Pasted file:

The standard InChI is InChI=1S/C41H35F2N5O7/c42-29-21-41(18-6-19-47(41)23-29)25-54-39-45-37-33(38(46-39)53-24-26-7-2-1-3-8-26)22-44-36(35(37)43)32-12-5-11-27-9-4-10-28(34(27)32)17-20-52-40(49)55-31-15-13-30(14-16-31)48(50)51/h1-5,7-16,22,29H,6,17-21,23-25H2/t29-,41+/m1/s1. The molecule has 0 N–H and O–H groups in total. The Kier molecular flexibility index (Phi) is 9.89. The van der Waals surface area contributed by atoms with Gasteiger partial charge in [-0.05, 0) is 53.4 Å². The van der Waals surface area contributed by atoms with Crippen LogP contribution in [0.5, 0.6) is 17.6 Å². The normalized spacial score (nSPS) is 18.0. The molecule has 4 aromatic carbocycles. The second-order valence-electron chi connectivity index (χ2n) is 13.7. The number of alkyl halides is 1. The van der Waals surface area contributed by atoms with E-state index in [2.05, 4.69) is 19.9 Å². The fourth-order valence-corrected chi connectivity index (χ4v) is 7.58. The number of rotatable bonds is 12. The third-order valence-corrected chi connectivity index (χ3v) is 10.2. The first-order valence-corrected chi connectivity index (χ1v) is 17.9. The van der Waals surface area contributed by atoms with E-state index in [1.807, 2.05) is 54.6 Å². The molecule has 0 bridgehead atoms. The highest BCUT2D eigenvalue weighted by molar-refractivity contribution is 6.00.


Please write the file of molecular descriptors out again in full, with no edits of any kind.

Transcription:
The standard InChI is InChI=1S/C41H35F2N5O7/c42-29-21-41(18-6-19-47(41)23-29)25-54-39-45-37-33(38(46-39)53-24-26-7-2-1-3-8-26)22-44-36(35(37)43)32-12-5-11-27-9-4-10-28(34(27)32)17-20-52-40(49)55-31-15-13-30(14-16-31)48(50)51/h1-5,7-16,22,29H,6,17-21,23-25H2/t29-,41+/m1/s1. The molecule has 0 N–H and O–H groups in total. The Kier molecular flexibility index (Phi) is 9.89. The van der Waals surface area contributed by atoms with Gasteiger partial charge in [-0.05, 0) is 53.4 Å². The van der Waals surface area contributed by atoms with Crippen LogP contribution in [0.5, 0.6) is 17.6 Å². The normalized spacial score (nSPS) is 18.0. The molecule has 4 aromatic carbocycles. The second-order valence-electron chi connectivity index (χ2n) is 13.7. The number of alkyl halides is 1. The van der Waals surface area contributed by atoms with E-state index in [2.05, 4.69) is 19.9 Å². The fourth-order valence-corrected chi connectivity index (χ4v) is 7.58. The number of rotatable bonds is 12. The third-order valence-corrected chi connectivity index (χ3v) is 10.2. The first-order valence-corrected chi connectivity index (χ1v) is 17.9. The van der Waals surface area contributed by atoms with E-state index in [1.807, 2.05) is 54.6 Å². The molecule has 0 bridgehead atoms. The highest BCUT2D eigenvalue weighted by molar-refractivity contribution is 6.00.